On the need for personal sacrifice during the coronavirus crisis

It was Dickens who said, “It was the best of times, it was the worst of times.” The virus COVID-19 has permanently changed our lives. While we are living in the shadow of a tragic global health and economic crisis, we are also seeing unprecedented international cooperation to care for the sick and to find a cure. Out of great darkness will come great light.Bnai Zion Medical Center has embraced this challenge head on. Our Corona Department is located on a reinforced floor of the main building. We designed the unit to be separate from the rest of the hospital departments adjacent to a biological sorting ER separated from the main ER. Both facilities are equipped with the best medical equipment and technology, and allow, among other things, surgeries and births in a special ward for corona patients. We ensure that the treatment of patients who do not carry the virus continues at the highest quality and safety while maintaining a high level of service and a sense of family. We continue to develop the hospital and are in the advanced stages of equipping an MRI device, completing the protected ER and inpatient ward, operating the advanced angiography device, completing the construction of the new delivery rooms, installing the new PET/CT device, continuing with the cochlear implant surgical center and post-surgical therapy department, maintaining our rape crisis intervention and therapy center and many more projects.COVID-19 has posed a significant challenge to the health care system. Caring for these patients is complex, labor-intensive and places a strain our medical professionals. This disease is especially dangerous for the elderly and those with high-risk factors, such as diabetes and hypertension. “It was the best of times, it was the worst of times, it was the age of wisdom, it was the age of foolishness, it was the epoch of belief, it was the epoch of incredulity, it was the season of light, it was the season of darkness, it was the spring of hope, it was the winter of despair.” (Charles Dickens, A Tale of Two Cities)AS I write this, we in Israel are dealing with the second wave of the virus. This wave is more severe than the first and the duration is longer than the previous one. More people have contracted the virus, including more young people who need to be hospitalized. We are advancing our treatment methods, giving medications that inhibit and even prevent the deterioration of patients. We have been able to use non-invasive methods to prevent and delay the connection of patients to respirators.Health in my eyes is not just a lack of “disease” but is also a combination of mental, social and economic well-being. The fight against the virus, must include finding the right solutions and balances between all the facets of health.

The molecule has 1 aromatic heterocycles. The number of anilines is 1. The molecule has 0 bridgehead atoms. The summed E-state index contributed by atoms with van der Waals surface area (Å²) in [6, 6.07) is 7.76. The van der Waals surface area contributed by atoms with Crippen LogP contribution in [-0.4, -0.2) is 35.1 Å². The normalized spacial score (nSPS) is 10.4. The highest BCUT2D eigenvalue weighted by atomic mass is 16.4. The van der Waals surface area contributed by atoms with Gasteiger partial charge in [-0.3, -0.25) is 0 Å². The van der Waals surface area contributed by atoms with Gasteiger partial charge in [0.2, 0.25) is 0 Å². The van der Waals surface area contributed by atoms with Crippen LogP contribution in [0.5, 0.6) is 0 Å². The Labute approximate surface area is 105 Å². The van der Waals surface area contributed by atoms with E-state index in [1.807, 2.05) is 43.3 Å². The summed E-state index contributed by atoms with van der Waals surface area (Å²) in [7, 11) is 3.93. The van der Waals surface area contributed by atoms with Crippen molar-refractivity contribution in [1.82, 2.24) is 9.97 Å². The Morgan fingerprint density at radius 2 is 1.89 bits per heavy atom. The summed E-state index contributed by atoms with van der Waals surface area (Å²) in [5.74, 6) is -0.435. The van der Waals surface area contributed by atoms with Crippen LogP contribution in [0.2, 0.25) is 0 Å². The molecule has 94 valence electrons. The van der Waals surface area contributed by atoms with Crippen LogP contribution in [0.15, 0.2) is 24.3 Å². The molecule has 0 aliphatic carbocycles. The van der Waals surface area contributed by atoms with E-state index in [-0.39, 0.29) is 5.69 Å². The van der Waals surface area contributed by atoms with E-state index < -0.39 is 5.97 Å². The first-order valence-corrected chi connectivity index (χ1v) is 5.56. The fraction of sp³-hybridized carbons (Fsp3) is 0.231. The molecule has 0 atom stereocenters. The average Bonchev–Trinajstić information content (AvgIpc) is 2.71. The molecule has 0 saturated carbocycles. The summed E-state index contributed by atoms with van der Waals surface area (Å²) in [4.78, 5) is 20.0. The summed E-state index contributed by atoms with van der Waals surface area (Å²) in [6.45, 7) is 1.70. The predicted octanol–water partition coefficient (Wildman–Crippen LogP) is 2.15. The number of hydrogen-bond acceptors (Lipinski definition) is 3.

There is still much we don’t know about this virus and we are forced to make decisions without conclusive evidence. Modern medicine is based on longstanding practices of science proven over time. We find ourselves in a “global war” against an enemy we can see only under a microscope. Today an effective treatment for the virus has not yet been found and the vaccine is still many months away. We are faced with the challenge of maintaining the physical safety and the mental well-being of our medical staff. We continue the logistical and infrastructural efforts to continue to equip the hospital with the necessary medical equipment to care for our patients as well as to adapt our hospital’s infrastructure to the changing needs of our corona patients. Creativity and innovation are the tools we utilize to solve many of the challenges we face so we can respond to the realities that change daily. From a national perspective, dealing with the COVID-19 requires cooperation, help and mutual guarantees from all parties: the political system; decision makers in various government ministries; executive bodies such as the Israel Police and Home Front Command; local authorities; welfare bodies; medical institutions (hospitals and community); and of course the public. Without institutional cooperation we will not be able to defeat the virus. Our goal is to adapt our healthcare system to properly deal with the pandemic while minimizing the health, economic and social damage it carries. While each of our facilities has its own unique agenda and serves its respective community, we must work together to see the big picture. ALL OF this we do, first and foremost, thanks to the hospital’s professional and dedicated staff of doctors, nurses, health professionals and administration. All are committed to the task and make a crucial contribution to its success. They are our dedicated heroes who face the health consequences of the pandemic on a daily basis. This is another opportunity for me to thank and cherish them. They fill my heart with great pride, and I am sure that thanks to them we will succeed in the challenge.I would like to thank again our wonderful friends of the hospital from Israel and all over the world who support and stand by us in this crisis; this is my chance to thank them and call for continued help in every way possible.This COVID-19 crisis will accompany us for many more months. I urge the public to observe the rules of social distancing, wearing a mask and washing hands, while avoiding gatherings – especially in enclosed spaces. As in wartime, each of us is being called on to sacrifice for the greater good. Every day we witness the strength of our staff, the sense of community and purpose they have for the patients they serve and the communities they live in. Their dedication inspires all of us to work together to care for everyone as an individual while fighting this disease on behalf of humanity. We will see this through.The writer, a doctor, is the CEO of Bnai Zion Medical Center.

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